You can take zero trust principles and apply them to APIs, says Watts. That can lead to a better security posture–but only to a certain extent. “You can only control the interface you expose and make available to the third party. If the third party doesn’t have good controls, that’s something you typically don’t have control over.” When a third party creates an app that allows their users access to their data the authentication on the client could be an issue. “If it’s not very strong, someone could steal the session token,” says Watts.
Companies can audit their third-party providers, but the audits are typically a one-time check or are performed on an ad-hoc basis. Another option is to deploy analytics which can give the ability to detect when something being done is not approved. It gives the ability to detect anomalous events. A flaw in an API that is exploited might show up as one such anomalous event, Watts says.
5. New technologies and applications
According to a Beyond Identity survey of over 500 cybersecurity professionals in the US this year, handling new applications was the third biggest challenge to implementing zero trust, cited by 48% of respondents. Adding new applications isn’t the only change that companies might want to make to their systems. Some companies are constantly trying to improve their processes and improve the flow of communication, says John Carey, managing director of the technology solutions group at AArete, a global consulting firm. “This is at odds with the concept of data trust, which puts barriers in front of data moving around freely.”
That means that if zero trust is not implemented or architected correctly, there might be a hit to productivity, Carey says. One area this can happen is AI projects. Companies have an increasing number of options for creating customized, fine-tuned AI models specific for their businesses, including, most recently, generative AI.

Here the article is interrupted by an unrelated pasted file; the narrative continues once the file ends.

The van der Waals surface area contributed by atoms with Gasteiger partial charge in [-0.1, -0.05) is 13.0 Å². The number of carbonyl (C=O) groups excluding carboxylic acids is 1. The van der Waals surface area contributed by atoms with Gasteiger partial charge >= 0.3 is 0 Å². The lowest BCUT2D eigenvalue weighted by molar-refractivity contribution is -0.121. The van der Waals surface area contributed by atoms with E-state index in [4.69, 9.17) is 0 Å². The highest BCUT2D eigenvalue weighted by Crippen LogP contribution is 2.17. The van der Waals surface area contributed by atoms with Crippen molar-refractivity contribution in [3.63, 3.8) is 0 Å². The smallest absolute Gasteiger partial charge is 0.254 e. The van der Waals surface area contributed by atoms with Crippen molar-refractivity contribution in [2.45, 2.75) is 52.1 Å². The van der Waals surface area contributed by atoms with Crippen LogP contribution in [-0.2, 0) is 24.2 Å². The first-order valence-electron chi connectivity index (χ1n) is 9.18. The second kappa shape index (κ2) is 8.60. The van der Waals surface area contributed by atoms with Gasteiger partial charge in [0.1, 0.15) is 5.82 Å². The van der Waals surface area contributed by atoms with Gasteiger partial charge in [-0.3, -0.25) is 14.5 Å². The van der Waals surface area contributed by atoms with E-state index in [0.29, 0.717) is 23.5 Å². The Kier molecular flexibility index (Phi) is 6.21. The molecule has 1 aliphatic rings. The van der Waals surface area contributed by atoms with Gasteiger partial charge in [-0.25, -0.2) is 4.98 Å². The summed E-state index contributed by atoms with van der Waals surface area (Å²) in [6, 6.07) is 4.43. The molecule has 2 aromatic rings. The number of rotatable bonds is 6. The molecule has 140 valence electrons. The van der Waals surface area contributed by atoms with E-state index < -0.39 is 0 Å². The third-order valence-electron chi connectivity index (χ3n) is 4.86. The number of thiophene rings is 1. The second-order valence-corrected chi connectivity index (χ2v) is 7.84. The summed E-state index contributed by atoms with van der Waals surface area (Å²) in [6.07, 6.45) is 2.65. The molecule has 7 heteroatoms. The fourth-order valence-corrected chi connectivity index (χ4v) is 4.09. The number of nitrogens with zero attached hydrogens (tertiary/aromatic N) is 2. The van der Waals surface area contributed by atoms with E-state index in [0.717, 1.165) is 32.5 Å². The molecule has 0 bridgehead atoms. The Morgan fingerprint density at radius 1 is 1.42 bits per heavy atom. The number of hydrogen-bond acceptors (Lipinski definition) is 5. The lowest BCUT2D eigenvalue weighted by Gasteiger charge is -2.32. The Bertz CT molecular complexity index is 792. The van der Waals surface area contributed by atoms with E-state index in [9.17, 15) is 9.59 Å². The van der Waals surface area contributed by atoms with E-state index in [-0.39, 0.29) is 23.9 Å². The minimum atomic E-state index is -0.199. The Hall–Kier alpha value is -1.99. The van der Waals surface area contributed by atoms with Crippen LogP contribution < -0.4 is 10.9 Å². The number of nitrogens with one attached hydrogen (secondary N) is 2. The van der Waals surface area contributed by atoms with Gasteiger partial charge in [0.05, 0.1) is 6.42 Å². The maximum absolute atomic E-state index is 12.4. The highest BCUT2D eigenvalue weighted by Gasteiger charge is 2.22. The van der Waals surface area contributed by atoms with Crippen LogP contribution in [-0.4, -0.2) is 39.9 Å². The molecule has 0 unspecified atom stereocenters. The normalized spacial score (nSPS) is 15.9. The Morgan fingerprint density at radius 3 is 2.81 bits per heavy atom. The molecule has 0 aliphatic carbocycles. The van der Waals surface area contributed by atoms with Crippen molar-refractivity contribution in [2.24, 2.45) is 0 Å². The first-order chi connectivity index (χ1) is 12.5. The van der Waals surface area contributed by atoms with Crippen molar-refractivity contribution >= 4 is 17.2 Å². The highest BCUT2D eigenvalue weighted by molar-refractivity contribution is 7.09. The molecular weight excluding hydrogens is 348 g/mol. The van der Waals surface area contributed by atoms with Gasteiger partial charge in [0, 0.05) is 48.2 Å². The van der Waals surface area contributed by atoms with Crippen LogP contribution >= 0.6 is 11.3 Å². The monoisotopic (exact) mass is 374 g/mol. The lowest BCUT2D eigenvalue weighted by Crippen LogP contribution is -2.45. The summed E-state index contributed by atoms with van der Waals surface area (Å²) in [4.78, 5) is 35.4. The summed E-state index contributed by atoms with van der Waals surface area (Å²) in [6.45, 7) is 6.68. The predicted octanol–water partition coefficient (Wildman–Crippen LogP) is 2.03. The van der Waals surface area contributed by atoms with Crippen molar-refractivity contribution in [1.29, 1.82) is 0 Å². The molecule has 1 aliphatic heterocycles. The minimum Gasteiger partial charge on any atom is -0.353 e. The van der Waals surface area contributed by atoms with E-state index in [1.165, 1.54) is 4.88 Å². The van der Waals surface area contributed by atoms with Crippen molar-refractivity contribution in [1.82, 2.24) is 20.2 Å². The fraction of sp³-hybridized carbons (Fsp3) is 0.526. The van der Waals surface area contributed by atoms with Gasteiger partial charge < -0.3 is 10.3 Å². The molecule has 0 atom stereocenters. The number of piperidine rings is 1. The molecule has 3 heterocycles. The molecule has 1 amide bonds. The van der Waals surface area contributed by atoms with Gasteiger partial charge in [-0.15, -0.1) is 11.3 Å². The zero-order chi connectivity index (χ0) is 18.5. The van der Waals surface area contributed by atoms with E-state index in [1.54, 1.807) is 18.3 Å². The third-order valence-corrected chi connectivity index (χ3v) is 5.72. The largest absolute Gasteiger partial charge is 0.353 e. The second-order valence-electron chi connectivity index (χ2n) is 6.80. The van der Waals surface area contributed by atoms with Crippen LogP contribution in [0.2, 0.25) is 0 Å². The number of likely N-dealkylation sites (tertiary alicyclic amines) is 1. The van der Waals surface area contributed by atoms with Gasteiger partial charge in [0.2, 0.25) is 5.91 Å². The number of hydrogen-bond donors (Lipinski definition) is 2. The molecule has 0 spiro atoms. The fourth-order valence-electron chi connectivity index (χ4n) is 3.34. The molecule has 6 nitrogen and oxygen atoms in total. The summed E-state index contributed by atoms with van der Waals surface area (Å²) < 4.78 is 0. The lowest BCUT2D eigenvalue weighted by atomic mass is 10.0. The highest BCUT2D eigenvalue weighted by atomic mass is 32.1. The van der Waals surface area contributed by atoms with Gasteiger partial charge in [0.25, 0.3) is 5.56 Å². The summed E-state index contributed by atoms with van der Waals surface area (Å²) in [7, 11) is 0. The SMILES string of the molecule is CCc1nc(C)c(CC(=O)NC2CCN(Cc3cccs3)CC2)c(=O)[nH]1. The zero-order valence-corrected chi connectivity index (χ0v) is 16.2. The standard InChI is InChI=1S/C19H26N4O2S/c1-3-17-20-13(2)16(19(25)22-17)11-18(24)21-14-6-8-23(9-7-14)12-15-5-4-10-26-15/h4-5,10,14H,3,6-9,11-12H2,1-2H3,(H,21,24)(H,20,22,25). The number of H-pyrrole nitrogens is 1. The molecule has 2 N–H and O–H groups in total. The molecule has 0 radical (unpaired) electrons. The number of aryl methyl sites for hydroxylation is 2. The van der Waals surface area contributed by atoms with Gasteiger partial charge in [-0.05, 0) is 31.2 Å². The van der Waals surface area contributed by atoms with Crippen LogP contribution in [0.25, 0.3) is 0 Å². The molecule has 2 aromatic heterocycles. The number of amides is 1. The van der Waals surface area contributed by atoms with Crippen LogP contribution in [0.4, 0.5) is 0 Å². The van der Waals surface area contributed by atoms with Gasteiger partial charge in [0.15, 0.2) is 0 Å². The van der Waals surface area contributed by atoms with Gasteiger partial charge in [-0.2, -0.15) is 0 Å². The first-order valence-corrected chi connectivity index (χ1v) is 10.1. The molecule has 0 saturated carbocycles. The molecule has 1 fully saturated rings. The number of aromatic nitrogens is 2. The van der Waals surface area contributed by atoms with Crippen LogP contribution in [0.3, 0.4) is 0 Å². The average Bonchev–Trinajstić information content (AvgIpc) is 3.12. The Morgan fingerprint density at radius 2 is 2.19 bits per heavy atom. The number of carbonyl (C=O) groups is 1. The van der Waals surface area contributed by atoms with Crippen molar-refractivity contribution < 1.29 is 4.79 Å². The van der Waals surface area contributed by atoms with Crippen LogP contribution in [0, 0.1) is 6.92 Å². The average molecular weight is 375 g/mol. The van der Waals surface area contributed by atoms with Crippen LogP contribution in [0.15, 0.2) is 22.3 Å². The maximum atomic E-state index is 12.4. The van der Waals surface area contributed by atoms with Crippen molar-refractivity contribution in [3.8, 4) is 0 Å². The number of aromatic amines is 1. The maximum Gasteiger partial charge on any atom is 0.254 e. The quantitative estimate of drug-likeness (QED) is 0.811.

The more information the AI has, the more useful it is. “With AI, you want it to have access to everything. That’s the purpose of AI, but if it is breached, you have a problem. And if it starts disclosing things you don’t want, it is a problem,” Martin Fix, technology director at technology consultant Star, tells CSO.
There’s a new attack vector, Fix says, called “prompt hacking,” where malicious users try to trick the AI into telling them more than they should by cleverly wording the questions they ask. One solution, he says, is to avoid training general-purpose AIs on sensitive information. Instead, this data could be kept separate, with an access control system in place that checks if the user asking the question is allowed access to this data. “The results might not be as good as with an uncontrolled AI. It requires more resources and more management.”
The underlying issue here is that zero trust changes how companies work. “Vendors say it’s easy. Just put in some edge security where your people come in. No, it’s not easy. And the complexity of zero trust is just beginning to come out,” zero trust leader for the US at KPMG Deepak Mathur tells CSO. That’s one big flaw that zero trust never talks about, he says. There are process changes that have to happen when companies implement zero trust technologies. Instead, too often, it’s just taken for granted that people will fix processes.